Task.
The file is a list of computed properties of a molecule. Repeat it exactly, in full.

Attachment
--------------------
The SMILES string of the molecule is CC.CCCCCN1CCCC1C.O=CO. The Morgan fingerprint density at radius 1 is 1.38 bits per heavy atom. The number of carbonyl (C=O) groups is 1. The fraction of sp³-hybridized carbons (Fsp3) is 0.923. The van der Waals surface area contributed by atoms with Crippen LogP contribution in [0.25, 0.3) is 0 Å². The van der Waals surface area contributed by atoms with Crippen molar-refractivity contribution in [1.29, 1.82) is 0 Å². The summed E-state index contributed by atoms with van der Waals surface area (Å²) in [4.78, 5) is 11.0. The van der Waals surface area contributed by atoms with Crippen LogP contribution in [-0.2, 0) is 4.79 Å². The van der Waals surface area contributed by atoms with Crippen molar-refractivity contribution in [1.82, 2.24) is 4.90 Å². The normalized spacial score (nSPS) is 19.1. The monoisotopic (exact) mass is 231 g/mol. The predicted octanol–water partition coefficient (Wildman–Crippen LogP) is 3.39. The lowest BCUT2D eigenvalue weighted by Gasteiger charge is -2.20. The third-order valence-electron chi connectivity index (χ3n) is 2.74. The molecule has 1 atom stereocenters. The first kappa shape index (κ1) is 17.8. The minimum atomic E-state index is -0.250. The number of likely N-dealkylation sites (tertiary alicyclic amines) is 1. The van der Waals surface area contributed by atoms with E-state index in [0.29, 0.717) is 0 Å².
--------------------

The SMILES string of the molecule is CC.CCCCCN1CCCC1C.O=CO. The Morgan fingerprint density at radius 1 is 1.38 bits per heavy atom. The number of carbonyl (C=O) groups is 1. The fraction of sp³-hybridized carbons (Fsp3) is 0.923. The van der Waals surface area contributed by atoms with Crippen LogP contribution in [0.25, 0.3) is 0 Å². The van der Waals surface area contributed by atoms with Crippen molar-refractivity contribution in [1.29, 1.82) is 0 Å². The summed E-state index contributed by atoms with van der Waals surface area (Å²) in [4.78, 5) is 11.0. The van der Waals surface area contributed by atoms with Crippen LogP contribution in [-0.2, 0) is 4.79 Å². The van der Waals surface area contributed by atoms with Crippen molar-refractivity contribution in [1.82, 2.24) is 4.90 Å². The normalized spacial score (nSPS) is 19.1. The monoisotopic (exact) mass is 231 g/mol. The predicted octanol–water partition coefficient (Wildman–Crippen LogP) is 3.39. The lowest BCUT2D eigenvalue weighted by Gasteiger charge is -2.20. The third-order valence-electron chi connectivity index (χ3n) is 2.74. The molecule has 1 atom stereocenters. The first kappa shape index (κ1) is 17.8. The minimum atomic E-state index is -0.250. The number of likely N-dealkylation sites (tertiary alicyclic amines) is 1. The van der Waals surface area contributed by atoms with E-state index in [0.29, 0.717) is 0 Å².